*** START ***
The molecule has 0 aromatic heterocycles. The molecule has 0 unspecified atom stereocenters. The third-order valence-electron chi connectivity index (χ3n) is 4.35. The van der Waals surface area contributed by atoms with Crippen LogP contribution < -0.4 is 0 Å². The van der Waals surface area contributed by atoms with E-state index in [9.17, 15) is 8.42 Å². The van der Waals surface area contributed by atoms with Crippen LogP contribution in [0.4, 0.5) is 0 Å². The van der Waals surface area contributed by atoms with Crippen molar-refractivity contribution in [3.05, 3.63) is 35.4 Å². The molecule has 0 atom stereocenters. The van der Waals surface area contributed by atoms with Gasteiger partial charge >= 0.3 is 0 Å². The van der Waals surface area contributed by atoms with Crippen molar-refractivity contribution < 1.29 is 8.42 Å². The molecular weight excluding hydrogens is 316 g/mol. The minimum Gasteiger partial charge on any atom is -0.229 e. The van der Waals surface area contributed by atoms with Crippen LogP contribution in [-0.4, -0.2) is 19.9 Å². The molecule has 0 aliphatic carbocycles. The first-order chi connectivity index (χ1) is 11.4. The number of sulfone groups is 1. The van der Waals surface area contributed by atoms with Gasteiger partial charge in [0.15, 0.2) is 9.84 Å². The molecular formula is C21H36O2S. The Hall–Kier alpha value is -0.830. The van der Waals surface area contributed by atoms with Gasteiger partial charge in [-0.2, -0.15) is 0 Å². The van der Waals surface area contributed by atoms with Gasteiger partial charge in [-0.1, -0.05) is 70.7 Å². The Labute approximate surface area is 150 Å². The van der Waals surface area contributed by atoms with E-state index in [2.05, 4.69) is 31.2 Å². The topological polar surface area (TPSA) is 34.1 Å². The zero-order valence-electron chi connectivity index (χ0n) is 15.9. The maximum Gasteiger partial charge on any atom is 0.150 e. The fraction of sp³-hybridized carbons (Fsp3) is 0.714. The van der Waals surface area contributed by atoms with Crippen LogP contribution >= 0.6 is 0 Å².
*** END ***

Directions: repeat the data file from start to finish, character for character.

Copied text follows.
The molecule has 0 aromatic heterocycles. The molecule has 0 unspecified atom stereocenters. The third-order valence-electron chi connectivity index (χ3n) is 4.35. The van der Waals surface area contributed by atoms with Crippen LogP contribution < -0.4 is 0 Å². The van der Waals surface area contributed by atoms with E-state index in [9.17, 15) is 8.42 Å². The van der Waals surface area contributed by atoms with Crippen LogP contribution in [0.4, 0.5) is 0 Å². The van der Waals surface area contributed by atoms with Crippen molar-refractivity contribution in [3.05, 3.63) is 35.4 Å². The molecule has 0 atom stereocenters. The van der Waals surface area contributed by atoms with Gasteiger partial charge >= 0.3 is 0 Å². The van der Waals surface area contributed by atoms with Crippen molar-refractivity contribution < 1.29 is 8.42 Å². The molecular weight excluding hydrogens is 316 g/mol. The minimum Gasteiger partial charge on any atom is -0.229 e. The van der Waals surface area contributed by atoms with Crippen LogP contribution in [-0.4, -0.2) is 19.9 Å². The molecule has 0 aliphatic carbocycles. The first-order chi connectivity index (χ1) is 11.4. The number of sulfone groups is 1. The van der Waals surface area contributed by atoms with Gasteiger partial charge in [0.15, 0.2) is 9.84 Å². The molecular formula is C21H36O2S. The Hall–Kier alpha value is -0.830. The van der Waals surface area contributed by atoms with Gasteiger partial charge in [-0.2, -0.15) is 0 Å². The van der Waals surface area contributed by atoms with Gasteiger partial charge in [-0.1, -0.05) is 70.7 Å². The Labute approximate surface area is 150 Å². The van der Waals surface area contributed by atoms with E-state index in [2.05, 4.69) is 31.2 Å². The topological polar surface area (TPSA) is 34.1 Å². The zero-order valence-electron chi connectivity index (χ0n) is 15.9. The maximum Gasteiger partial charge on any atom is 0.150 e. The fraction of sp³-hybridized carbons (Fsp3) is 0.714. The van der Waals surface area contributed by atoms with Crippen LogP contribution >= 0.6 is 0 Å².